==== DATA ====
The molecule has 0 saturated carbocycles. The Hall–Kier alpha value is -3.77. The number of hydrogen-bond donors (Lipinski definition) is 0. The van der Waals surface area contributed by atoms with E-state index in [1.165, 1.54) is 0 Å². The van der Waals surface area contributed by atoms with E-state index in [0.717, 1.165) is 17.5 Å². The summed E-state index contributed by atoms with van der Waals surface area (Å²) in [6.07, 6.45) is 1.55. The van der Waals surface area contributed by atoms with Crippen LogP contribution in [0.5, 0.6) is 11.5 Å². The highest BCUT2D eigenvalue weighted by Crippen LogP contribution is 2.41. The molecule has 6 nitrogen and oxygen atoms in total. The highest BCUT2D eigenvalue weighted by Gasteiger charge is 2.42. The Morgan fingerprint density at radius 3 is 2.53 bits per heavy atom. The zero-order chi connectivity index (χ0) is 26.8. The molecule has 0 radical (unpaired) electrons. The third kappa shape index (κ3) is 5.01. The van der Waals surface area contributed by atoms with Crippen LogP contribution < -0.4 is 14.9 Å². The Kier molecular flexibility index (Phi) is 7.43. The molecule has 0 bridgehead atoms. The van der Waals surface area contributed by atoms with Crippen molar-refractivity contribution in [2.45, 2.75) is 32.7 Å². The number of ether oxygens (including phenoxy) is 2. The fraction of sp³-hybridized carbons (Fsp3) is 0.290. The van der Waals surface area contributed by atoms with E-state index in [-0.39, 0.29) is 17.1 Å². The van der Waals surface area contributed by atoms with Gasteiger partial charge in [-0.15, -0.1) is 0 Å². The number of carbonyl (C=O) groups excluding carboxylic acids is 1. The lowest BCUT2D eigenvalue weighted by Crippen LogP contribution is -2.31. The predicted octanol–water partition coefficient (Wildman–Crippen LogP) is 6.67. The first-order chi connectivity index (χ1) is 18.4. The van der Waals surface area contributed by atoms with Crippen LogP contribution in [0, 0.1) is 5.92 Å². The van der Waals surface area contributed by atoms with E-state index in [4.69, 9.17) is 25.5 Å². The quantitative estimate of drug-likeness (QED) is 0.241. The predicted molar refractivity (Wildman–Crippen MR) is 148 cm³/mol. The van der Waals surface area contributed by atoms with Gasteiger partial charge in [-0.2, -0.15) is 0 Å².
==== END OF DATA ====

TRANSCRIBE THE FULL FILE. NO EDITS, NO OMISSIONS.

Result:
The molecule has 0 saturated carbocycles. The Hall–Kier alpha value is -3.77. The number of hydrogen-bond donors (Lipinski definition) is 0. The van der Waals surface area contributed by atoms with E-state index in [1.165, 1.54) is 0 Å². The van der Waals surface area contributed by atoms with E-state index in [0.717, 1.165) is 17.5 Å². The summed E-state index contributed by atoms with van der Waals surface area (Å²) in [6.07, 6.45) is 1.55. The van der Waals surface area contributed by atoms with Crippen LogP contribution in [0.5, 0.6) is 11.5 Å². The highest BCUT2D eigenvalue weighted by Crippen LogP contribution is 2.41. The molecule has 6 nitrogen and oxygen atoms in total. The highest BCUT2D eigenvalue weighted by Gasteiger charge is 2.42. The Morgan fingerprint density at radius 3 is 2.53 bits per heavy atom. The zero-order chi connectivity index (χ0) is 26.8. The molecule has 0 radical (unpaired) electrons. The third kappa shape index (κ3) is 5.01. The van der Waals surface area contributed by atoms with Crippen LogP contribution < -0.4 is 14.9 Å². The Kier molecular flexibility index (Phi) is 7.43. The molecule has 0 bridgehead atoms. The van der Waals surface area contributed by atoms with Crippen molar-refractivity contribution in [2.45, 2.75) is 32.7 Å². The number of ether oxygens (including phenoxy) is 2. The fraction of sp³-hybridized carbons (Fsp3) is 0.290. The van der Waals surface area contributed by atoms with E-state index in [-0.39, 0.29) is 17.1 Å². The van der Waals surface area contributed by atoms with Gasteiger partial charge in [-0.15, -0.1) is 0 Å². The number of carbonyl (C=O) groups excluding carboxylic acids is 1. The lowest BCUT2D eigenvalue weighted by Crippen LogP contribution is -2.31. The predicted octanol–water partition coefficient (Wildman–Crippen LogP) is 6.67. The first-order chi connectivity index (χ1) is 18.4. The van der Waals surface area contributed by atoms with Crippen LogP contribution in [0, 0.1) is 5.92 Å². The van der Waals surface area contributed by atoms with E-state index in [4.69, 9.17) is 25.5 Å². The quantitative estimate of drug-likeness (QED) is 0.241. The predicted molar refractivity (Wildman–Crippen MR) is 148 cm³/mol. The van der Waals surface area contributed by atoms with Gasteiger partial charge in [-0.2, -0.15) is 0 Å².